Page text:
For the first time in 20 years Te Mata Estate winery at Havelock North has pulled the plug on its flagship wine Coleraine due to the tough 2012 growing vintage.
Coleraine had become widely regarded as New Zealand's finest red wine and was first bottled in 1982 and since then become a sought after collector's line.
But as Te Mata Estate director Nicholas Buck explained, the 2012 season was "challenging" with only 20 per cent of the normal Coleraine volume being produced.
"That left us with a tough decision - what do we do?"
He said a limited run of Coleraine could have been produced but that would have introduced speculative forces when it came to purchasing as the wines were in such demand.
The smaller number would have sold quickly and many people, who were regular annual purchasers of the variety, would have missed out.
"We had to weigh it all up. Do we disappoint some people or do we be fair to everyone?"
So the decision was made to declassify the entire 2012 Coleraine production into the winery's second most recognised red - Awatea.
"It hurts us financially to make that decision and we do not take it lightly - but if it only happens every 20 years we can live with that."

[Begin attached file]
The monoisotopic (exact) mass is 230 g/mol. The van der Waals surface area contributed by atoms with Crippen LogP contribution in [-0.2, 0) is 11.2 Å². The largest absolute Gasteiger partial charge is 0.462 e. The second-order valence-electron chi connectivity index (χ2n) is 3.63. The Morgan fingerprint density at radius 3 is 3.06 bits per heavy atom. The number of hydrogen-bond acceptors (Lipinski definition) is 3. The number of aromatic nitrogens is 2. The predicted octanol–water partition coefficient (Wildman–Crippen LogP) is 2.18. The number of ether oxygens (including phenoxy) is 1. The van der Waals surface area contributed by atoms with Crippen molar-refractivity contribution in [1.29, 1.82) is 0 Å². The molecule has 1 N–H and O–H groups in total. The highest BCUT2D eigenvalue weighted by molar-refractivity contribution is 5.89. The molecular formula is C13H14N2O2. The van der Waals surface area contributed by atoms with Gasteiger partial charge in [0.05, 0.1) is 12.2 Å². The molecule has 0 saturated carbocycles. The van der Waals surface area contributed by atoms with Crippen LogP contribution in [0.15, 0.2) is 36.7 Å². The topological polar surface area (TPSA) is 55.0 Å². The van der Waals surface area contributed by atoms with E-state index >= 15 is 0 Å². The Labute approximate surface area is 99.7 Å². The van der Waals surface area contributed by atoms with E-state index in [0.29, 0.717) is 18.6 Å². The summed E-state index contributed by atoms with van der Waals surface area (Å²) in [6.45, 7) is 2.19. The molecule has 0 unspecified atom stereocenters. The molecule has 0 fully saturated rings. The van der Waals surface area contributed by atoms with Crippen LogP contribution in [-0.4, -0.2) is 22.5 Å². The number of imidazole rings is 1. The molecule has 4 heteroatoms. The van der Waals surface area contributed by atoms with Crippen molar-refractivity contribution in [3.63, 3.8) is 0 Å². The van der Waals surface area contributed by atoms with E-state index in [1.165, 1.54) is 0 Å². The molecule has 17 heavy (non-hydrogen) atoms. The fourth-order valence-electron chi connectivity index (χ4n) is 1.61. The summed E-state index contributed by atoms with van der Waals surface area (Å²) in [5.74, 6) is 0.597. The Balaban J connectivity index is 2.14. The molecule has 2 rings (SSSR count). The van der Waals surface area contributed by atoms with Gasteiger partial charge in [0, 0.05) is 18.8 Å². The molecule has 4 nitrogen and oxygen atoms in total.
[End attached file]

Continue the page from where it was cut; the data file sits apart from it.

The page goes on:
Mr Buck said it was more important to ensure quality and integrity was maintained.
While Coleraine lovers would miss out on a 2012 vintage they would benefit in that due to the non-appearance previous vintages would step up in value.
"And of course our Awatea 2012 customers will be the winners."
The last time Coleraine failed to make it to the shelves and cellars was as result of lower than average summer temperatures in 1991 brought about by the eruption of Mount Pinatubo in the Philippines.
However, fans of the fine red will be buoyed by news that the 2013 Coleraine was well under way after one of the best vintages in decades.
"Oh yes - there will be a 2013," Mr Buck said.
Of the fledgling 2014 vintage now on the vines Mr Buck said the indications at this stage were it would be plentiful and was looking good.
"Size levels are good and so are bunch numbers," he said.
The warm spring and good moisture had created good bud burst, and indications from across the region's vineyards was that it looked "very promising" Mr Buck said.
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